• Just for the sake of accuracy, in Step 8 in the making of a new queen, the unfertilized eggs do not get fertilized by the drones, they grow to drones because they are unfertilized. Hymenopteran gender is determined by whether the egg is fertilized or not, fertilized eggs become female, and unfertilized become male. I can’t really blame the infographic, the misunderstanding is common since haplodiploidy is really counterintuitive for humans, but in my mind its one of bees most interesting features, and probably a factor in the evolution of colony behavior in the first place.

  • I didnt know that bees have such a short life span, so this is why bees are rapidly depleting around the world

  • Ok, so my question is this, where to the bees get the wax from??

  • Bees wax is made by the bees — they have special glands that secrete the wax. They then mush it into shape with their wee feet.

  • My mouth is hanging open right now. I definitely have a new found respect for honey bees. This is absolutely amazing, thank you for sharing this 🙂

  • i find the little things like this to be the most interesting reading material to fill my brain with. is nature if not the most, most assuredly in the top 3 most fascinating things to learn about?

  • Wow I did not know many of those facts about Honey Bees, very interesting!

  • Amazing, flabbergasted thank you sooo much this has really helped with my homework i’m over the moon thx xxxxxx

  • Ridiculous list. Been keeping bees for 8 years. Since WHEN did drones become workers? Best actually look these ‘facts’ up before you tell everyone such rubbish.

    • Daven Hiskey

      @M: Nowhere does it say drones become workers. Given that, I highly doubt you are anything but a comment troll. Nevertheless, I can’t have your comment dissuading people from the facts here. So on that note, the British Bee Keepers Association and the Palm Beach Bee Keepers Associations are where most of the facts here initially came from, though each was further researched beyond that point to verify those professionals were in turn being accurate.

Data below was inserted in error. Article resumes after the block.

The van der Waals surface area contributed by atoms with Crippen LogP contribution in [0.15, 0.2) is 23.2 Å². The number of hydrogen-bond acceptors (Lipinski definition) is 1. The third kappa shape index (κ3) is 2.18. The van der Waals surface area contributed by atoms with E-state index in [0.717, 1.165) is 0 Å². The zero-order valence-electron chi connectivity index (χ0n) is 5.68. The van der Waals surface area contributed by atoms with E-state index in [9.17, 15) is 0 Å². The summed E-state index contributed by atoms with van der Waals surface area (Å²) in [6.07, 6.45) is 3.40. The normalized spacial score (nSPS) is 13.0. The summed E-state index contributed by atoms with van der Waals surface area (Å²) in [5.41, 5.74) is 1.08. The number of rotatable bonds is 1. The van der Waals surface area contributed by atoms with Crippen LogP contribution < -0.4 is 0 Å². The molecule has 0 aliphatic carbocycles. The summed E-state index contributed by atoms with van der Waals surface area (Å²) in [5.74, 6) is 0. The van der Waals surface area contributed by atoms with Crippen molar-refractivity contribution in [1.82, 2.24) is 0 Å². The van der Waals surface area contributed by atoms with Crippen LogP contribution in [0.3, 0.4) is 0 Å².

• Here are some more facts for those who might “stumble upon” this page again!

    • Bees are fast. Bees can fly up to an average of 15 miles per hour.

    • Bees are smarter than we think. Although bees are tiny, they have “the most densely packed gray matter of any animal” in the world. This compact little brain has given them the ability to count up to four and remember those numbers later on.

    Bees do not like to be bothered. They will sting when they are bothered, and release a pheromone that signals the rest of the hive to their location.

    • Bees are friendly creatures. Contrary to popular belief, they will not sting unless they feel threatened or scared.

    • “If the bee disappeared off the surface of the planet, then man would only have four years of life left.”

  • “• “If the bee disappeared off the surface of the planet, then man would only have four years of life left.”

    You know I always found these sort of comments interesting, I hear it all the time. and yet… if honey bee’s were never native to north america and were brought over to america by the white man then that means for thousands and thousands of years the paleo indians that migrated over here were surviving just fine without them… Which sort of makes that comment silly, unless I’m missing something.

  • There are many other pollinators out there , how ever Honey Bees have been” domesticated” for large scale world wide commercial pollination no other insect is used this way on such a large scale .

  • Whoa dude bees are like like peps lol which means laugh out loud

  • thankyou so much you helped me stay out of troble for not turning my homework in on time. : )

  • after they lose their stingers, for those that’ll still live. well.. do they create another stinger? O.o

  • I like all the facts, have passed them on to others for they’re info! Thank you